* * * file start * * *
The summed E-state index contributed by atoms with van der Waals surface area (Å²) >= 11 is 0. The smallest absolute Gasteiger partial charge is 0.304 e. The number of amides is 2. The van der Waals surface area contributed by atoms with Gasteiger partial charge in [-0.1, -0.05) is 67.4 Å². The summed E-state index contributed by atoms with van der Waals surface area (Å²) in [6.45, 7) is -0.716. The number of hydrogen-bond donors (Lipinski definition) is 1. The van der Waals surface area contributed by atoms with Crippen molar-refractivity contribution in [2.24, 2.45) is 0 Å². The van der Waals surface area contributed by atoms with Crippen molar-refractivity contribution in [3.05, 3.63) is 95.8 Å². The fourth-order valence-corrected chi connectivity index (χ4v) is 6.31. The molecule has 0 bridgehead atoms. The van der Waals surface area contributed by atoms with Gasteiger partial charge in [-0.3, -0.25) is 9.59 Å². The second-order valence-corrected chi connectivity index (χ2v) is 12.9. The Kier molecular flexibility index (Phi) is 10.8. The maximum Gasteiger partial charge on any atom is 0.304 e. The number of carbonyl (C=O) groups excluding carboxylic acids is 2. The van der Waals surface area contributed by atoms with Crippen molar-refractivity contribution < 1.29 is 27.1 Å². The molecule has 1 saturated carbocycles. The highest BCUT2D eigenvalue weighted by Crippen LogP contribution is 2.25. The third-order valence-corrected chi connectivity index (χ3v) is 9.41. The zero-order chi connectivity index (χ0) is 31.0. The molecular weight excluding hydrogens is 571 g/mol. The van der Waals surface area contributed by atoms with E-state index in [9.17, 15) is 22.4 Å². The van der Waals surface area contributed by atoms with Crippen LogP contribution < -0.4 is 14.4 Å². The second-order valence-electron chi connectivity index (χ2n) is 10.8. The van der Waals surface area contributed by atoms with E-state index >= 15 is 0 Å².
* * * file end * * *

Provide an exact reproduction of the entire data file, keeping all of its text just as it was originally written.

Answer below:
The summed E-state index contributed by atoms with van der Waals surface area (Å²) >= 11 is 0. The smallest absolute Gasteiger partial charge is 0.304 e. The number of amides is 2. The van der Waals surface area contributed by atoms with Gasteiger partial charge in [-0.1, -0.05) is 67.4 Å². The summed E-state index contributed by atoms with van der Waals surface area (Å²) in [6.45, 7) is -0.716. The number of hydrogen-bond donors (Lipinski definition) is 1. The van der Waals surface area contributed by atoms with Crippen molar-refractivity contribution in [2.24, 2.45) is 0 Å². The van der Waals surface area contributed by atoms with Crippen molar-refractivity contribution in [3.05, 3.63) is 95.8 Å². The fourth-order valence-corrected chi connectivity index (χ4v) is 6.31. The molecule has 0 bridgehead atoms. The van der Waals surface area contributed by atoms with Gasteiger partial charge in [-0.3, -0.25) is 9.59 Å². The second-order valence-corrected chi connectivity index (χ2v) is 12.9. The Kier molecular flexibility index (Phi) is 10.8. The maximum Gasteiger partial charge on any atom is 0.304 e. The number of carbonyl (C=O) groups excluding carboxylic acids is 2. The van der Waals surface area contributed by atoms with Crippen molar-refractivity contribution < 1.29 is 27.1 Å². The molecule has 1 saturated carbocycles. The highest BCUT2D eigenvalue weighted by Crippen LogP contribution is 2.25. The third-order valence-corrected chi connectivity index (χ3v) is 9.41. The zero-order chi connectivity index (χ0) is 31.0. The molecular weight excluding hydrogens is 571 g/mol. The van der Waals surface area contributed by atoms with E-state index in [9.17, 15) is 22.4 Å². The van der Waals surface area contributed by atoms with Crippen LogP contribution < -0.4 is 14.4 Å². The second-order valence-electron chi connectivity index (χ2n) is 10.8. The van der Waals surface area contributed by atoms with E-state index >= 15 is 0 Å².